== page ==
No increased plant pest risk found


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USDA reviews genetically-engineered potato plants.

THE United States Department of Agriculture (USDA) recently reviewed potato plants modified using genetic engineering to determine whether they presented an increased plant pest risk compared to similar cultivated plants.

Ohalo Genetics had modified a potato plant to produce an increased concentration of beta-carotene for altered nutritional value. Beta-carotene is an antioxidant that can give an orange, yellow or red color to carrots and other foods. The company cultivates genetically-engineered potatoes bred specifically for processing.

The USDA said the plants presented no special plant pest risk compared with other cultivated varieties of the same commodities.

Interested parties can view the regulatory status review request from Ohalo Genetics and APHIS’ response letters on the USDA website.

The agency said its responses were based on information from the developers, its familiarity with plant varieties, knowledge of the traits and understanding of the modifications.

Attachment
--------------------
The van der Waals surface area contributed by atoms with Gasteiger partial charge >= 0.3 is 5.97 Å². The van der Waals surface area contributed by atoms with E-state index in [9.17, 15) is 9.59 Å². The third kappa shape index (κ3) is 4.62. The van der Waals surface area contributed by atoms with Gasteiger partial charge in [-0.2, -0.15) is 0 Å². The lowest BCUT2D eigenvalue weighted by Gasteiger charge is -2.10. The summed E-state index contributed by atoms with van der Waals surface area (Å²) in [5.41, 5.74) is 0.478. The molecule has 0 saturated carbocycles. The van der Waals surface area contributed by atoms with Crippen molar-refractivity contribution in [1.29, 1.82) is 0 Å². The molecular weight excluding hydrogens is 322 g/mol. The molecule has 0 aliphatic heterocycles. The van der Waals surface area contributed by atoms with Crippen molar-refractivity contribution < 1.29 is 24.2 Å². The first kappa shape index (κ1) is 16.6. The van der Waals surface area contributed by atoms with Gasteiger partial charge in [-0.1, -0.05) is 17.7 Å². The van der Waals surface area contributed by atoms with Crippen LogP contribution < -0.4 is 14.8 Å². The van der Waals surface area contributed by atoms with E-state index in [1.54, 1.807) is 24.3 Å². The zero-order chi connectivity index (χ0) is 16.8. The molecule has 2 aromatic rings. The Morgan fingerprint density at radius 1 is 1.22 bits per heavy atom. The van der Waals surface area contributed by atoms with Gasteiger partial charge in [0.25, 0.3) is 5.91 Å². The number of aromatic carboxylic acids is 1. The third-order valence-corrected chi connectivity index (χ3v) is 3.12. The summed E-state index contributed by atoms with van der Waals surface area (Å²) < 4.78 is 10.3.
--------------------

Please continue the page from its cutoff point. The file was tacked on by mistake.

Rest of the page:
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Under the Code of Federal Regulations Title 7, part 340, developers may request an regulatory status review when they believe a modified plant is not subject to regulation. The USDA Animal & Plant Health Inspection Service reviews the modified plant and considers whether it might pose an increased plant pest risk compared to a non-regulated plant. 

If the agency's review finds a plant is unlikely to pose an increased plant pest risk relative to the comparator plant, APHIS issues a response indicating the plant is not subject to the regulations.

Source: The Packer    Photo: Foto-RaBe from Pixabay

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